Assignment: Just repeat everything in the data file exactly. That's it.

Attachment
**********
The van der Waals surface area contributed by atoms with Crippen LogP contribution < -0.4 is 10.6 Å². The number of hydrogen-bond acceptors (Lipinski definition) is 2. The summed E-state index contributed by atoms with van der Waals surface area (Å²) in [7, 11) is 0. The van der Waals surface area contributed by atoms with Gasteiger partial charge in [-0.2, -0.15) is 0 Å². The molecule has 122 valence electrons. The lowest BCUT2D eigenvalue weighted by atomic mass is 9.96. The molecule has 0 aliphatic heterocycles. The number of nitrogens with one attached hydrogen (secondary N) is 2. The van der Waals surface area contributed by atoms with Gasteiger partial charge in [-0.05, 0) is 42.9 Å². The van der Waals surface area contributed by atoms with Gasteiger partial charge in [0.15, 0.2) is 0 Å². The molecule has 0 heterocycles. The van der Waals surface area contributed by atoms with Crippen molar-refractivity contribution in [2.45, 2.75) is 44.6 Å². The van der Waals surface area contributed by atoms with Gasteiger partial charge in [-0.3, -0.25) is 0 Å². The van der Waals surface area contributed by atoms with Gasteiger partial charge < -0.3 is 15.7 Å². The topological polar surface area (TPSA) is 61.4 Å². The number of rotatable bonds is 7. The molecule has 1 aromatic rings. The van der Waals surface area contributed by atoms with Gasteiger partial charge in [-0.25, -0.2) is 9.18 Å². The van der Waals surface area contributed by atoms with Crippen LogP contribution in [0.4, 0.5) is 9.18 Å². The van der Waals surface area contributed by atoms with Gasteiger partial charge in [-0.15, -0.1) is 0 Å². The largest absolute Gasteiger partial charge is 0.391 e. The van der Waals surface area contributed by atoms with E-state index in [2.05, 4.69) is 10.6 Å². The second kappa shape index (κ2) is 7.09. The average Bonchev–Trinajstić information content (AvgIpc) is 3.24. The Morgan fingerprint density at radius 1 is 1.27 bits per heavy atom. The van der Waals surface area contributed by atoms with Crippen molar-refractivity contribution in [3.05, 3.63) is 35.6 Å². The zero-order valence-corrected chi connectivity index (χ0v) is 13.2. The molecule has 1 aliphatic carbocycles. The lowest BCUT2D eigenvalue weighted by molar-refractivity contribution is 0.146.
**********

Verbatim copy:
The van der Waals surface area contributed by atoms with Crippen LogP contribution < -0.4 is 10.6 Å². The number of hydrogen-bond acceptors (Lipinski definition) is 2. The summed E-state index contributed by atoms with van der Waals surface area (Å²) in [7, 11) is 0. The van der Waals surface area contributed by atoms with Gasteiger partial charge in [-0.2, -0.15) is 0 Å². The molecule has 122 valence electrons. The lowest BCUT2D eigenvalue weighted by atomic mass is 9.96. The molecule has 0 aliphatic heterocycles. The number of nitrogens with one attached hydrogen (secondary N) is 2. The van der Waals surface area contributed by atoms with Gasteiger partial charge in [-0.05, 0) is 42.9 Å². The van der Waals surface area contributed by atoms with Gasteiger partial charge in [0.15, 0.2) is 0 Å². The molecule has 0 heterocycles. The van der Waals surface area contributed by atoms with Crippen molar-refractivity contribution in [2.45, 2.75) is 44.6 Å². The van der Waals surface area contributed by atoms with Gasteiger partial charge in [-0.3, -0.25) is 0 Å². The van der Waals surface area contributed by atoms with Gasteiger partial charge < -0.3 is 15.7 Å². The topological polar surface area (TPSA) is 61.4 Å². The number of rotatable bonds is 7. The molecule has 1 aromatic rings. The van der Waals surface area contributed by atoms with Gasteiger partial charge in [-0.25, -0.2) is 9.18 Å². The van der Waals surface area contributed by atoms with Crippen LogP contribution in [0.4, 0.5) is 9.18 Å². The van der Waals surface area contributed by atoms with Gasteiger partial charge in [-0.15, -0.1) is 0 Å². The largest absolute Gasteiger partial charge is 0.391 e. The van der Waals surface area contributed by atoms with E-state index in [2.05, 4.69) is 10.6 Å². The second kappa shape index (κ2) is 7.09. The average Bonchev–Trinajstić information content (AvgIpc) is 3.24. The Morgan fingerprint density at radius 1 is 1.27 bits per heavy atom. The van der Waals surface area contributed by atoms with Crippen molar-refractivity contribution in [3.05, 3.63) is 35.6 Å². The zero-order valence-corrected chi connectivity index (χ0v) is 13.2. The molecule has 1 aliphatic carbocycles. The lowest BCUT2D eigenvalue weighted by molar-refractivity contribution is 0.146.